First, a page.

The majority of the undesirable metabolites, organic wastes and excess nutrients that accumulate in our aquariums and degrade water quality are "surface-active," meaning they are attracted to and collect near the surface of a gas-liquid interface (Fenner, 2003). Skimmers take advantage of this fact by using a column of very fine air bubbles mixed with aquarium water to trap dissolved organics and remove them from our systems. This air-water mixture is lighter than the surrounding aquarium and rises up the column of the skimmer until the foam eventually spills into a special collection cup atop the skimmer, which can be removed and emptied as needed. Proteins and other organic molecules, waste products, uneaten food and excess nutrients, and a host of other undesirable compounds stick to the surface of the bubbles and are carried away along with the foam and removed from the aquarium (Fenner, 2003a). As a result of this process, these purification devices are typically known as foam separators, foam fractionators, air-strippers, or simply protein skimmers.

In my experience, nothing improves water quality like a good protein skimmer. They provides many benefits for a seahorse setup, including efficient nutrient export, reducing the effective bioload, and increasing both the Redox potential and dissolved oxygen levels in the water (Fenner, 2003a). They do a tremendous job of removing excess organics from the aquarium, including phenols, albumin, dissolved organic acids, and chromophoric (color causing) compounds (Fenner, 2003a). Their ability to remove dissolved wastes BEFORE they have a chance to break down and degrade water quality makes them indispensable for controlling nuisance algae. A good protein skimmer is an invaluable piece of equipment for keeping your nitrates low and your water quality high when feeding a whole herd of these sloppy eaters in a closed-system aquarium.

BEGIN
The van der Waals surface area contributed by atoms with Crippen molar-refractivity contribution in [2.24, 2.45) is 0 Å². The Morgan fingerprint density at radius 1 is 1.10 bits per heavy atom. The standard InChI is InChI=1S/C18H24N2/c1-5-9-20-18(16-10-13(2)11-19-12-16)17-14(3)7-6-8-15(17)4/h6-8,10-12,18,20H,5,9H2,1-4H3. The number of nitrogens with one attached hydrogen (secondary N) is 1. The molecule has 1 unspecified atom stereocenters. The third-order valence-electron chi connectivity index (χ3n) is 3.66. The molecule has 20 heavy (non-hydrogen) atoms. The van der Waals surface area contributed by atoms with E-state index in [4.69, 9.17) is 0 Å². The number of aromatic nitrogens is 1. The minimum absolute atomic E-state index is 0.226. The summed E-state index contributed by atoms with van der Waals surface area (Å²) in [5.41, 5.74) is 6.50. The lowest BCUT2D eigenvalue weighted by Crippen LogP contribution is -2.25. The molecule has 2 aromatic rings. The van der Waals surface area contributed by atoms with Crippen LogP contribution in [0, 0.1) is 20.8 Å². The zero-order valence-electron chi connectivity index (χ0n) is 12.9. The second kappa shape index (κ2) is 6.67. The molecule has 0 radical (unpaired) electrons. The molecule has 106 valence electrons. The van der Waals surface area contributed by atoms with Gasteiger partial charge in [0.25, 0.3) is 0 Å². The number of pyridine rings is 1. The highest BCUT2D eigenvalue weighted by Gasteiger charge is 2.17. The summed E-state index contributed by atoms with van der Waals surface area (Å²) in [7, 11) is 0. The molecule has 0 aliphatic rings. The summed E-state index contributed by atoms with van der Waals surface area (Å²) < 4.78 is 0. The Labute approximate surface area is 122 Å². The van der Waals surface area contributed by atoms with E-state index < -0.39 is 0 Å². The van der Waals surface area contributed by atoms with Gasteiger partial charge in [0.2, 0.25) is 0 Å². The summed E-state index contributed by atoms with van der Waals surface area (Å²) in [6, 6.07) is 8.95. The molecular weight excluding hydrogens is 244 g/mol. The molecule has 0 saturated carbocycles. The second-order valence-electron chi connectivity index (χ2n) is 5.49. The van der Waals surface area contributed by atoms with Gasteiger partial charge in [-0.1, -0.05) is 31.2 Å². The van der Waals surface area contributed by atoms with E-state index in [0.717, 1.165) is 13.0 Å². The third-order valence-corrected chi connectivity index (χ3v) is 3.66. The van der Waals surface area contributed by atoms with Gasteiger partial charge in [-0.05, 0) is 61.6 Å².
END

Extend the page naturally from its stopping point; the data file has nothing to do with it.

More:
When considering the height of the aquarium, taller is better, as a rule. I wouldn’t recommend keeping any of the large breeds of seahorses in an aquarium less than 20 inches tall. Once you get about 20 inches, there are some additional considerations that you must factor into the equation. Certainly an aquarium that is 30-inches tall is better for protecting your seahorses from gas bubble syndrome than a 24-inch aquarium. And if the taller aquarium also has a larger volume, it will provide better stability and a bigger margin for error than the shorter aquarium. But the 30 inch tall aquarium is likely to cost considerably more than a tank that’s 24 inches high, and if purchasing the 30-inch tank depletes your budget to the point where you have to skimp on the filtration, then I would probably prefer a 24-inch tank with superior filtration.

Another consideration is aquarium maintenance. It can be difficult to aquascape a really tall aquarium and perform routine servicing and maintenance on it simply because your arms won’t reach all the way to the bottom. If your tank is so tall that you skip on maintenance and it’s difficult to keep clean, then that may not be best for your seahorses either.

Best of luck finding the perfect aquarium for your needs and interests, Dodge!

Happy Trails!
Pete Giwojna